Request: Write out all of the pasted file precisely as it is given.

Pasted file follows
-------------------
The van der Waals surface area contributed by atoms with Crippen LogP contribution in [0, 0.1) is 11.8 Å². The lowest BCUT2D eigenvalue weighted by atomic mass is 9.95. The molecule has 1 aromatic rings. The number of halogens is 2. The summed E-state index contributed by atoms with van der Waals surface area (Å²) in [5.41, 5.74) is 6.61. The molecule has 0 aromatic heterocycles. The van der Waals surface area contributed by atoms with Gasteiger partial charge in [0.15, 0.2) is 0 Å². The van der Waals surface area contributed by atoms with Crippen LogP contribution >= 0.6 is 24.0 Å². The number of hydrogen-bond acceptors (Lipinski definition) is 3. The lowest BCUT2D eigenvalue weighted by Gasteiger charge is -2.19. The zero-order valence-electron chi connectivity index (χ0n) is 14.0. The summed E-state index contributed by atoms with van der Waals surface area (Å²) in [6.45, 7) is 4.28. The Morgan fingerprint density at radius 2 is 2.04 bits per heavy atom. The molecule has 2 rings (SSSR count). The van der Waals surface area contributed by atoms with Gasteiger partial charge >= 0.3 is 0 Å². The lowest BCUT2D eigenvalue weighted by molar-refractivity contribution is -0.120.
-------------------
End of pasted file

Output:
The van der Waals surface area contributed by atoms with Crippen LogP contribution in [0, 0.1) is 11.8 Å². The lowest BCUT2D eigenvalue weighted by atomic mass is 9.95. The molecule has 1 aromatic rings. The number of halogens is 2. The summed E-state index contributed by atoms with van der Waals surface area (Å²) in [5.41, 5.74) is 6.61. The molecule has 0 aromatic heterocycles. The van der Waals surface area contributed by atoms with Gasteiger partial charge in [0.15, 0.2) is 0 Å². The van der Waals surface area contributed by atoms with Crippen LogP contribution >= 0.6 is 24.0 Å². The number of hydrogen-bond acceptors (Lipinski definition) is 3. The lowest BCUT2D eigenvalue weighted by Gasteiger charge is -2.19. The zero-order valence-electron chi connectivity index (χ0n) is 14.0. The summed E-state index contributed by atoms with van der Waals surface area (Å²) in [6.45, 7) is 4.28. The Morgan fingerprint density at radius 2 is 2.04 bits per heavy atom. The molecule has 2 rings (SSSR count). The van der Waals surface area contributed by atoms with Gasteiger partial charge >= 0.3 is 0 Å². The lowest BCUT2D eigenvalue weighted by molar-refractivity contribution is -0.120.